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Study Abroad Blog

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How To: Study (while) Abroad

Whether you’re first researching cities and countries or already packing your suitcase, it’s almost impossible to keep yourself from imagining what your new life abroad will look like. I found myself picturing my city, my host family, the friends I would meet, and the trips I would take. But with all of those exciting things also comes the “study” part of study abroad. After almost a whole semester (where has the time gone?) in Granada, here are my thoughts on the academic side of study abroad!
 Walking up the CLM (to the left is the Potemkin cafe, I recommend the tostadas)

CEA hosts its classes through the University of Granada in one of two locations: the Kenya Building or the Centro de Lenguas Modernas. Classes meet twice per week for 1.5-2 hours, and you have freedom in selecting classes that interest you and work with your degree! You can also gear your classes towards mornings or afternoons, depending on your preference.
 Views from the second floor of the CLM (the roof is solid skylights that actually open!)
 The central patio of the CLM

In my opinion, the in-class dynamic here is a similar, slightly more relaxed version of my home university. Classes at the CLM are relatively small, are based on a lecture or activities, and heavily weight attendance and participation. In some, such as grammar, we learn a new concept and then work through different exercises to practice; in other classes, the class is more centered around a lecture. I’ve had a mix between the two styles this semester, and I've loved all of my classes.
 Examples of some exercise packets from my Grammar class

The biggest difference that I have noticed in school in Spain is the amount of homework assigned. Like every college student in the US, I often feel like there are insufficient hours in a day to finish my assignments, sleep, exercise, and maintain a social life. That has not been the case here at all. Teachers usually assign less homework but expect you to take the initiative to ask for extra practice if needed. This gives you more freedom to focus on areas in which you need to improve, and cuts down on wasted time. That being said, staying on top of your lessons is essential, as you're expected to retain what you learn throughout the semester. Be sure to study regularly what you learn in class and don't hesitate to keep reviewing old material!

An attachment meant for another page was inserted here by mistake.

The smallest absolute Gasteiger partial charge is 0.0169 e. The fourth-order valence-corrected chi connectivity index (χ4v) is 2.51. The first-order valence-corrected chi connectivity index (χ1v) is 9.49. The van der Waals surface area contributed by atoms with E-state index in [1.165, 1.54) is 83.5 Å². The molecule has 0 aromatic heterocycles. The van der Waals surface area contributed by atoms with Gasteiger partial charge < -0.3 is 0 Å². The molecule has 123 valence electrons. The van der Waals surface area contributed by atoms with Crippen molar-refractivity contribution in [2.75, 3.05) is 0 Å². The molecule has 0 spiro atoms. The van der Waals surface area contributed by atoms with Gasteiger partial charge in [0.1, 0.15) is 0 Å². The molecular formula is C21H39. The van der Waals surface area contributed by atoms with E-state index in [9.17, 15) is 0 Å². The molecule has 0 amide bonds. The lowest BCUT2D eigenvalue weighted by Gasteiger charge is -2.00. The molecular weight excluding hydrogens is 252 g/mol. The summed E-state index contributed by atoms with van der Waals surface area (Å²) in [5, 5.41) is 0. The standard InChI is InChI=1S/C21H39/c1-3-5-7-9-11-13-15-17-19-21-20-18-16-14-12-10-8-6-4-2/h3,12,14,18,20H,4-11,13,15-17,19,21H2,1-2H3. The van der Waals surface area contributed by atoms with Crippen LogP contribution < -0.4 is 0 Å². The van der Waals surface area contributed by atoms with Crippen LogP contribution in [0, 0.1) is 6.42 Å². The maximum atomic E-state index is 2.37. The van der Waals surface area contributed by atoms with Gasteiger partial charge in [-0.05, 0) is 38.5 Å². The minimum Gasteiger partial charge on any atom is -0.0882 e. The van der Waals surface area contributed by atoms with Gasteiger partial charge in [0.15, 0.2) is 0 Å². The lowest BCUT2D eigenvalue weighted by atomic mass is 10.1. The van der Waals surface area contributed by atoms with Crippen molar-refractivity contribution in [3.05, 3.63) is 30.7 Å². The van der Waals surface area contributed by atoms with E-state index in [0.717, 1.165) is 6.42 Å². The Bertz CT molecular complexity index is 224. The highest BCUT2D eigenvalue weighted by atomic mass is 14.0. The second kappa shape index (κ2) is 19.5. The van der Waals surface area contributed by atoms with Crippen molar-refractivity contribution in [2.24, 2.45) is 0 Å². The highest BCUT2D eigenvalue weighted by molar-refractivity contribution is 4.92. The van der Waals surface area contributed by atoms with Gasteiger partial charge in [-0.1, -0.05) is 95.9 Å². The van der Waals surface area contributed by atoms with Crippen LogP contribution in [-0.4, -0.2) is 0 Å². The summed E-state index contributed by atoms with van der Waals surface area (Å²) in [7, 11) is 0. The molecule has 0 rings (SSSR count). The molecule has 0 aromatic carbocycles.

At the Prado Museum in Madrid viewing the same pieces I learned about in class!

All in all, if I had the opportunity to stay here for the rest of my college experience, I would take it in a heartbeat. I have learned more in one semester than I thought possible, my Spanish has drastically improved, and there's a balance here between school and regular life that I absolutely love.

Megan V. is the Fall 2017 CEA MOJO Blogger in Granada, Spain. She is currently a Junior studying Political Science and Spanish at the University of Tennessee, Knoxville. 

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